The FACIT Fatigue Scale (Version 4)
Issue #30 of General Assessment Series
WHY: Fatigue is one of the most frequent complaints of older adults and is strongly associated with loss of independence, decreased physical activity, and functional decline. Mild depression, anemia, insomnia, and poor nutrition have been associated with fatigue. However, many older persons report complaints of “fatigue” and “exhaustion” even when no underlying medical or psychiatric illness is present (Avlund et al., 2003). Thus, the lack of an “underlying illness” makes the impact of unexplained fatigue even more crucial.
BEST TOOL: Although there are several validated tools for the measurement of fatigue, there is no gold standard (Dittner et al, 2004). One self-report questionnaire that has been validated for use with older adults is the Functional Assessment of Chronic Illness Therapy (FACIT) Fatigue Scale (Version 4). The FACIT Fatigue Scale is a short, 13-item, easy to administer tool that measures an individual’s level of fatigue during their usual daily activities over the past week. The level of fatigue is measured on a four point Likert scale (4 = not at all fatigued to 0 = very much fatigued) (Webster et al., 2003). The FACIT Fatigue Scale is one of many different FACIT scales that are part of a collection of health-related quality of life (HRQOL) questionnaires targeted to the management of chronic illness referred to as The FACIT Measurement System. The group tests newly constructed FACIT subscales on a sample of at least 50 subjects. The FACIT tool has been translated in more than 45 different languages permitting cross-cultural comparisons.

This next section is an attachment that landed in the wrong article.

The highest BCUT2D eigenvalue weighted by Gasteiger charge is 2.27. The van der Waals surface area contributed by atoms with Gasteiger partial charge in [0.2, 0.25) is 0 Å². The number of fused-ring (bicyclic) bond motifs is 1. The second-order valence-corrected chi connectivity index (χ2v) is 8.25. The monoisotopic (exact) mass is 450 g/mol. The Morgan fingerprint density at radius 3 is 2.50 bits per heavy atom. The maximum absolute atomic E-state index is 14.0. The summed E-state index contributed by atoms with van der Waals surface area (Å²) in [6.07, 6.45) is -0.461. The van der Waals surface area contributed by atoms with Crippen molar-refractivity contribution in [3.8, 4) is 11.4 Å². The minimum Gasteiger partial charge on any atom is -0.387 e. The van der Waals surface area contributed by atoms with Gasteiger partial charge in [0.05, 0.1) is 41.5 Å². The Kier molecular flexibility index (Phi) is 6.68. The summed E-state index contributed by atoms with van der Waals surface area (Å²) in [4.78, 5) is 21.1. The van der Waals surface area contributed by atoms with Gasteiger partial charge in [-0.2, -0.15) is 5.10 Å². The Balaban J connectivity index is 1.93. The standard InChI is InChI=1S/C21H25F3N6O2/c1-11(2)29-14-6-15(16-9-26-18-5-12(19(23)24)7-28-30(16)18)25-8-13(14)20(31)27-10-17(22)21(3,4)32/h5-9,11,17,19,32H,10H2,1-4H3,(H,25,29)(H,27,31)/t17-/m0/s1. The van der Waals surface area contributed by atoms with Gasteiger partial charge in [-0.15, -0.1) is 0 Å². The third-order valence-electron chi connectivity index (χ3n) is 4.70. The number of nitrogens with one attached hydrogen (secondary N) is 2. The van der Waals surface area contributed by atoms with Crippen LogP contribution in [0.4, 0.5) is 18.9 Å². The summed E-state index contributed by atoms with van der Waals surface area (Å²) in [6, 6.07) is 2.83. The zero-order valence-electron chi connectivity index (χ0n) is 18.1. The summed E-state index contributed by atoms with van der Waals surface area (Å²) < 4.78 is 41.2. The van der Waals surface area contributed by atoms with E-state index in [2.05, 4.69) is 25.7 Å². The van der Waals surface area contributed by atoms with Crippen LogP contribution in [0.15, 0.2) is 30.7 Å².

TARGET POPULATION: Older adults who report fatigue.
VALIDITY AND RELIABILITY: In a 2007 study, the FACIT Fatigue Scale was found to have high internal validity (Cronbach’s alpha = 0.96) and high test-retest reliability (ICC = 0.95) (Chandran et al., 2007). The correlation between the FACIT and Fatigue Severity Scale (FSS) was -0.79 tool comparison (Tennant et al., 2012). In a sample of 203 patients with cancer anorexia-cachexia syndrome (CACS), the FACIT-F (Fatigue Scale) demonstrated good internal consistency, reliability, and responsiveness with the Functional Assessment of Anorexia/Cachexia Therapy (FAACT). The estimated difference for each scale was 1-2 points (Salsman et al., 2015). In a qualitative study with deficiency anemia (IDA) patients in a phase 3 clinical trial, the FACIT Fatigue Scale was found to be stable over time (ICC = 0.87) and internally consistent (Cronbachs’ = 0.93); the scale also demonstrated convergence with the SF-36 Vitality (r = 0.74) and distinguished between groups (Acaster et al., 2015).
In a modified, shorter version (9 items) of the FACIT-Fatigue Scale, it was found reliable and valid in COPD patients with a high internal consistency (Cronbachs’ = 0.91); correlations between total score and each dimension were >0.64 and within dimensions >0.43 (p<0.0001). The modified FACIT had significant convergent validity scores associated with SGRQ total score (0.69 & 0.7); mMrc dyspnea scores (0.48 & 0.47) (p<.0001) for all (Al-shair et al., 2012). Thus, the FACIT had meaningful discriminating ability in identifying poor exercise performance and more depressive symptoms in COPD patients.